LASIK is the industry standard for vision correction, but it is not the answer for everyone. To receive LASIK, you need to meet some candidacy requirements.
These criteria are in place to protect you. While the procedure is safe and simple, it still carries inherent risk.
You must meet all the qualifications to reduce risk and create the best possible outcome.
Keep reading to learn more about if you should have PRK if you don’t qualify for LASIK!
LASIK Candidacy Qualifications
To qualify for LASIK, you will first need to attend a LASIK consultation. During this appointment, you will discuss things such as:
- Your age
- If you are pregnant or are planning to become pregnant before having LASIK
- Your personal health history
- Your expectations for having LASIK
Pregnancy can affect your candidacy because being pregnant alters your hormones. This is important because your hormone levels can affect your prescription.
Young eyes do not finish developing and changing until they are in their mid-twenties. In either case, there’s no point in getting LASIK if your eyes will change after having it.
During the consultation, you will also undergo a series of tests on your vision. These tests will help your eye doctor determine the following and more:
- The health of your eyes
- Your prescription
- The thickness of your cornea
To recover from LASIK, your eyes must be healthy. If you have any autoimmune conditions, this will make it harder to recover after having LASIK.
Knowing your prescription provides your eye doctor with important information. Finally, the thickness of your cornea determines whether having LASIK is possible.
If your corneas are too thin, it becomes unsafe to undergo LASIK due to not having enough corneal tissue.
This last candidacy rule is particularly important for patients interested in PRK.
What is PRK?
PRK is an alternative procedure to LASIK. The basic concept of PRK is like LASIK, but there is a small yet significant difference.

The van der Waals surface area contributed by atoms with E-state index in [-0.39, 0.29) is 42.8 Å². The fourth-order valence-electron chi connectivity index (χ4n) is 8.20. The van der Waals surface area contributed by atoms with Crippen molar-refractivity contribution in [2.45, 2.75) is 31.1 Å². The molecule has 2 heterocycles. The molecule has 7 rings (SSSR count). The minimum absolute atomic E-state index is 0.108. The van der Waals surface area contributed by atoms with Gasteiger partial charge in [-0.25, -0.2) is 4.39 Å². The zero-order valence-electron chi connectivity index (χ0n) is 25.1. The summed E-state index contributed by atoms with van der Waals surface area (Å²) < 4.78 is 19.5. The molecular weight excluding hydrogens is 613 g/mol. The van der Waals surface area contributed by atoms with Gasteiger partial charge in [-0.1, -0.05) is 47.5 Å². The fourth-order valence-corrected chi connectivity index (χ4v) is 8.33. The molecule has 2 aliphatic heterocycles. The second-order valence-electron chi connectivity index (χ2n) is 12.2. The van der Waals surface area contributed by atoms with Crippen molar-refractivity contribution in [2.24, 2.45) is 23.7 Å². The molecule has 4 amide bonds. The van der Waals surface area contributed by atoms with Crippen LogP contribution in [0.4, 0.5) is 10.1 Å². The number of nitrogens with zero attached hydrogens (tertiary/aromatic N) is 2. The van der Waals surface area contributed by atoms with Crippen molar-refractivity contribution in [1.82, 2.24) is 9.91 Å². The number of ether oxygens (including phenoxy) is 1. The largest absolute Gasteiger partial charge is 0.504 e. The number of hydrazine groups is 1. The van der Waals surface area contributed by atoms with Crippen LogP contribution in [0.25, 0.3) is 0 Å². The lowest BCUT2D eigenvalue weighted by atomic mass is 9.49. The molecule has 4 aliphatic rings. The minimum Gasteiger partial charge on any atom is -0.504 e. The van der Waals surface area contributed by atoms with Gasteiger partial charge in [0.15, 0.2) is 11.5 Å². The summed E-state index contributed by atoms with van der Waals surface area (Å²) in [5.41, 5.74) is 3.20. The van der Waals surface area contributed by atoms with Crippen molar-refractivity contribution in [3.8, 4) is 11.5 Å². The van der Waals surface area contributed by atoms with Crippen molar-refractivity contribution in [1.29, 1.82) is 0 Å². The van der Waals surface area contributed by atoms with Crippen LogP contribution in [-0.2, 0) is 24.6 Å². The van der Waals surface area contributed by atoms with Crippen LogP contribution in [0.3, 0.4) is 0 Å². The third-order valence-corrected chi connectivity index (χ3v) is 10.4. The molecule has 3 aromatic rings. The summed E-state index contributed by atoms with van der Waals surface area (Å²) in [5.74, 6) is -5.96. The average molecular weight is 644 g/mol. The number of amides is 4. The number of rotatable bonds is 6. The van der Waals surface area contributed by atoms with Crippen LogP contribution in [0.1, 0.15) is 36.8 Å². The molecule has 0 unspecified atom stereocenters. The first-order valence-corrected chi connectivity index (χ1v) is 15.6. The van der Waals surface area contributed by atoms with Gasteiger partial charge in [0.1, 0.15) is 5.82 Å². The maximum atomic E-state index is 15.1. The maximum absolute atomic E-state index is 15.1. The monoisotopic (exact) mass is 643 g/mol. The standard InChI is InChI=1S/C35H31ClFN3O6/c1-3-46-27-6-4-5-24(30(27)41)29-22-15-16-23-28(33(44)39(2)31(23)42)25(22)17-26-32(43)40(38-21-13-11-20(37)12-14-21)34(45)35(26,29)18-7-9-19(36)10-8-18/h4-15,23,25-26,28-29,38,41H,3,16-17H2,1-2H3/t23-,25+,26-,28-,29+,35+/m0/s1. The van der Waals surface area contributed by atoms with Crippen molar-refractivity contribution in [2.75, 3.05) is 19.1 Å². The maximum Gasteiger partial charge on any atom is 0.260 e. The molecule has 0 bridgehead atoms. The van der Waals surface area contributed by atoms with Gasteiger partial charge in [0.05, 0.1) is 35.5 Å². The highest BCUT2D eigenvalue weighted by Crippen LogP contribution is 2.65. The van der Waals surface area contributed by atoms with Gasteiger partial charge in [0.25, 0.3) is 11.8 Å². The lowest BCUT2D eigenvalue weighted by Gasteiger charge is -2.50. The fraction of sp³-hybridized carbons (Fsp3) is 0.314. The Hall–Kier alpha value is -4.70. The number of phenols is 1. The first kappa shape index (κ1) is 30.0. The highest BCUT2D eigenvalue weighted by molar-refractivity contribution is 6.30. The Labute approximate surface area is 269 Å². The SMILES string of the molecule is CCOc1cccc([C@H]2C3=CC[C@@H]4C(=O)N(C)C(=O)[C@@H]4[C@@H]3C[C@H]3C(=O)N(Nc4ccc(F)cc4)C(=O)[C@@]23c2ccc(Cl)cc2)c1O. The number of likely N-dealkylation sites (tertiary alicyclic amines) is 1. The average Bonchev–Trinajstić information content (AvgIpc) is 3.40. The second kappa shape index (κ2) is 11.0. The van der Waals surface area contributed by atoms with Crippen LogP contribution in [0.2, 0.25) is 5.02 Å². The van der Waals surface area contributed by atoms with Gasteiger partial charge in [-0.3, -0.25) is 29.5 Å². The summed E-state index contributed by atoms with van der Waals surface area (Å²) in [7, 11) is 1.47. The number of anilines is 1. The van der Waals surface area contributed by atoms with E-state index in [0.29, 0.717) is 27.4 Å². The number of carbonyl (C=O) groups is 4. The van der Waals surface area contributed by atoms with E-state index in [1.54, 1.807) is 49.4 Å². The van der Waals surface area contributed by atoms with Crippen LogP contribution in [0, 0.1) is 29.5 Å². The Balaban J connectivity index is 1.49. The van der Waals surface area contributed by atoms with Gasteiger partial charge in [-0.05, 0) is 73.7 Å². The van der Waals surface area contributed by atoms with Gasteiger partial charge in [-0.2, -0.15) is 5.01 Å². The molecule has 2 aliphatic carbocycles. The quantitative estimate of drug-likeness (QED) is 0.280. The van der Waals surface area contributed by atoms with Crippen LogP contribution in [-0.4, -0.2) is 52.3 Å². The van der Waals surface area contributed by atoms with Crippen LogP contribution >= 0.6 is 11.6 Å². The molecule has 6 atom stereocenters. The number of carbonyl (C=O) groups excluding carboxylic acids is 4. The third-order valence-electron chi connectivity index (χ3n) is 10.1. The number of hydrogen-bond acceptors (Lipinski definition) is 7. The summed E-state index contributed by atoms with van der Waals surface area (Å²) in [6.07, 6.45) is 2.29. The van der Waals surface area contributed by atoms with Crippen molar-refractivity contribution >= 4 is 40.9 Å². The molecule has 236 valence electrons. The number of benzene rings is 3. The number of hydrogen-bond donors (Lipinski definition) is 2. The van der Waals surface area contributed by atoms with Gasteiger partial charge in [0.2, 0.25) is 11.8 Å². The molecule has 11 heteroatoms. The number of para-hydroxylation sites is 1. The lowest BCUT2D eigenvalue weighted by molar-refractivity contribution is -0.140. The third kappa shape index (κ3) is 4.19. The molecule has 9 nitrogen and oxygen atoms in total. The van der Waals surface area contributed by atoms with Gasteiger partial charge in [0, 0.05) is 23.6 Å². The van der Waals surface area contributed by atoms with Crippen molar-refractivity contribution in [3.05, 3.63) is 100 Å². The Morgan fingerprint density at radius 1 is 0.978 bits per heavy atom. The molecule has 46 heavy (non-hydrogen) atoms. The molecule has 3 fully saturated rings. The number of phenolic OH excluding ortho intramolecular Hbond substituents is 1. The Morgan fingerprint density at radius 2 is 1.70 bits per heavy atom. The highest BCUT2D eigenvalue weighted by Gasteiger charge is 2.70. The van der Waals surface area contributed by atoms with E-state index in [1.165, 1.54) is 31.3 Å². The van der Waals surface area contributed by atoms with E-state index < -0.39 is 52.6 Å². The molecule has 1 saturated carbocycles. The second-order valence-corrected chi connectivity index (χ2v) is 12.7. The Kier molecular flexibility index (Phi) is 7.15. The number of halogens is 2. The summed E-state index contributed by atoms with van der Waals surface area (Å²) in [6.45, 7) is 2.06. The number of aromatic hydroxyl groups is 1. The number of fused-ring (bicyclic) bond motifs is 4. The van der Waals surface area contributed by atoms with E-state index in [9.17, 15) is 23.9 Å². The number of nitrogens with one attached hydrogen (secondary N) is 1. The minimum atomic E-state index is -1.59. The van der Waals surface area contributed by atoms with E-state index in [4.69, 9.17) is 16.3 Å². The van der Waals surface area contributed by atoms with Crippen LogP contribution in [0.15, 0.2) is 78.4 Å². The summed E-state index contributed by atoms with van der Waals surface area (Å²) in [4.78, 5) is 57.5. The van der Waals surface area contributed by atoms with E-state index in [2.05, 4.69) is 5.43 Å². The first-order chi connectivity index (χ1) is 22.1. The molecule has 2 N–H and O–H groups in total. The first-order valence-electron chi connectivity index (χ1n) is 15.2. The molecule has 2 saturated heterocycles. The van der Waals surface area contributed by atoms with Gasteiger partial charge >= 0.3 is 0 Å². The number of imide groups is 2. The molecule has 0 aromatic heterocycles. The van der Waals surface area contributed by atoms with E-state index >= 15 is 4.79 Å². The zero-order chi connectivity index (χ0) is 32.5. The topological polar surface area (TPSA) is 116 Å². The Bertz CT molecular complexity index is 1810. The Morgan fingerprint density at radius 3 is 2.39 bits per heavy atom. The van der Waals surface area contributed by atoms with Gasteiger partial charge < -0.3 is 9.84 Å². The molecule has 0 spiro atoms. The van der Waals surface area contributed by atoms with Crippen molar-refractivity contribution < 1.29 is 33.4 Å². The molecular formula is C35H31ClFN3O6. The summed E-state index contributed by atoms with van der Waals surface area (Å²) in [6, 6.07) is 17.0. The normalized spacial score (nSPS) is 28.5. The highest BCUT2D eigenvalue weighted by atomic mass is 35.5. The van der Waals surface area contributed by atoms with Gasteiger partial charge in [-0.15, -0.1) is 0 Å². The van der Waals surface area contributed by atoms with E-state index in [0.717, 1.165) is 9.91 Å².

Both LASIK and PRK involve reshaping the cornea. They do this by removing tiny amounts of tissue from the thick, central layer of the cornea.
The difference is in how the two procedures get to the middle layer of the cornea. During LASIK, the top layer of the cornea remains attached by a small flap and is reattached at the end of the procedure. This reduces the length of the recovery.
There is a drawback to reattaching the flap of the cornea after surgery. This flap of tissue produces the greatest risk of complications from the surgery. It can become dislodged or get torn open.
During PRK, your surgeon removes the entire part of the top layer of corneal tissue, called the epithelium. Removing the epithelium increases recovery time and slightly increases the risk of infection.
Because there is no flap created during PRK, it’s a great option if you’ve been told you can’t get LASIK because your corneas are too thin.
Is PRK The Solution You’ve Been Looking For?
In short, PRK is a fantastic alternative to LASIK under the right conditions, but it isn’t for everyone.
Find out what option is best for you. Schedule your LASIK consultation with Colorado Eye Consultants in Littleton, Colorado!
If you’re tired of wearing glasses and don’t qualify for LASIK, PRK could be right for you!